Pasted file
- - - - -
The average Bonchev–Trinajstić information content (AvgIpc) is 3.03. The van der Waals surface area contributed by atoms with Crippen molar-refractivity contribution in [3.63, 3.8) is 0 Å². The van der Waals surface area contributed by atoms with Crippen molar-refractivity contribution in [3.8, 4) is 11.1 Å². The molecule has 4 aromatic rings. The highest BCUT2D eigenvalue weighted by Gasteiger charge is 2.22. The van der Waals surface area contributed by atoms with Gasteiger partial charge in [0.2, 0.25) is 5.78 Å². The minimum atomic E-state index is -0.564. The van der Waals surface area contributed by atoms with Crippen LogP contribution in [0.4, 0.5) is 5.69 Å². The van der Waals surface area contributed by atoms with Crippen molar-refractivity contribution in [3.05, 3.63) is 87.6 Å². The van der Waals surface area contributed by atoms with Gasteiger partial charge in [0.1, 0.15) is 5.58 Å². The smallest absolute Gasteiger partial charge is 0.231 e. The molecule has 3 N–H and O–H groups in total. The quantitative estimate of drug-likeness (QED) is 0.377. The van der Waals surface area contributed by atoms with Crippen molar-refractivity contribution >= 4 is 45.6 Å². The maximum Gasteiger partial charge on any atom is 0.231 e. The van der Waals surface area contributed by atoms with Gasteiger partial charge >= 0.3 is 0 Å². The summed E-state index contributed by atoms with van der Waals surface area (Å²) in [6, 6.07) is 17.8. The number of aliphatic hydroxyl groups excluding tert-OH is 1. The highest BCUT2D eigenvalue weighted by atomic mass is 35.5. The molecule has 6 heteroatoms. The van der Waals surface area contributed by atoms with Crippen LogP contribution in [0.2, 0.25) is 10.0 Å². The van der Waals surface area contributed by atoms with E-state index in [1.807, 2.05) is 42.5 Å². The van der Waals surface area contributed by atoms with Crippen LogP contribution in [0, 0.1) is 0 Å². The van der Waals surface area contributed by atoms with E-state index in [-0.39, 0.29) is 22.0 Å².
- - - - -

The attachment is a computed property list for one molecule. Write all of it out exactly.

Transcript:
The average Bonchev–Trinajstić information content (AvgIpc) is 3.03. The van der Waals surface area contributed by atoms with Crippen molar-refractivity contribution in [3.63, 3.8) is 0 Å². The van der Waals surface area contributed by atoms with Crippen molar-refractivity contribution in [3.8, 4) is 11.1 Å². The molecule has 4 aromatic rings. The highest BCUT2D eigenvalue weighted by Gasteiger charge is 2.22. The van der Waals surface area contributed by atoms with Gasteiger partial charge in [0.2, 0.25) is 5.78 Å². The minimum atomic E-state index is -0.564. The van der Waals surface area contributed by atoms with Crippen LogP contribution in [0.4, 0.5) is 5.69 Å². The van der Waals surface area contributed by atoms with Crippen molar-refractivity contribution in [3.05, 3.63) is 87.6 Å². The van der Waals surface area contributed by atoms with Gasteiger partial charge in [0.1, 0.15) is 5.58 Å². The smallest absolute Gasteiger partial charge is 0.231 e. The molecule has 3 N–H and O–H groups in total. The quantitative estimate of drug-likeness (QED) is 0.377. The van der Waals surface area contributed by atoms with Crippen molar-refractivity contribution >= 4 is 45.6 Å². The maximum Gasteiger partial charge on any atom is 0.231 e. The van der Waals surface area contributed by atoms with Gasteiger partial charge >= 0.3 is 0 Å². The summed E-state index contributed by atoms with van der Waals surface area (Å²) in [6, 6.07) is 17.8. The number of aliphatic hydroxyl groups excluding tert-OH is 1. The highest BCUT2D eigenvalue weighted by atomic mass is 35.5. The molecule has 6 heteroatoms. The van der Waals surface area contributed by atoms with Crippen LogP contribution in [0.2, 0.25) is 10.0 Å². The van der Waals surface area contributed by atoms with E-state index in [1.807, 2.05) is 42.5 Å². The van der Waals surface area contributed by atoms with Crippen LogP contribution in [0, 0.1) is 0 Å². The van der Waals surface area contributed by atoms with E-state index in [-0.39, 0.29) is 22.0 Å².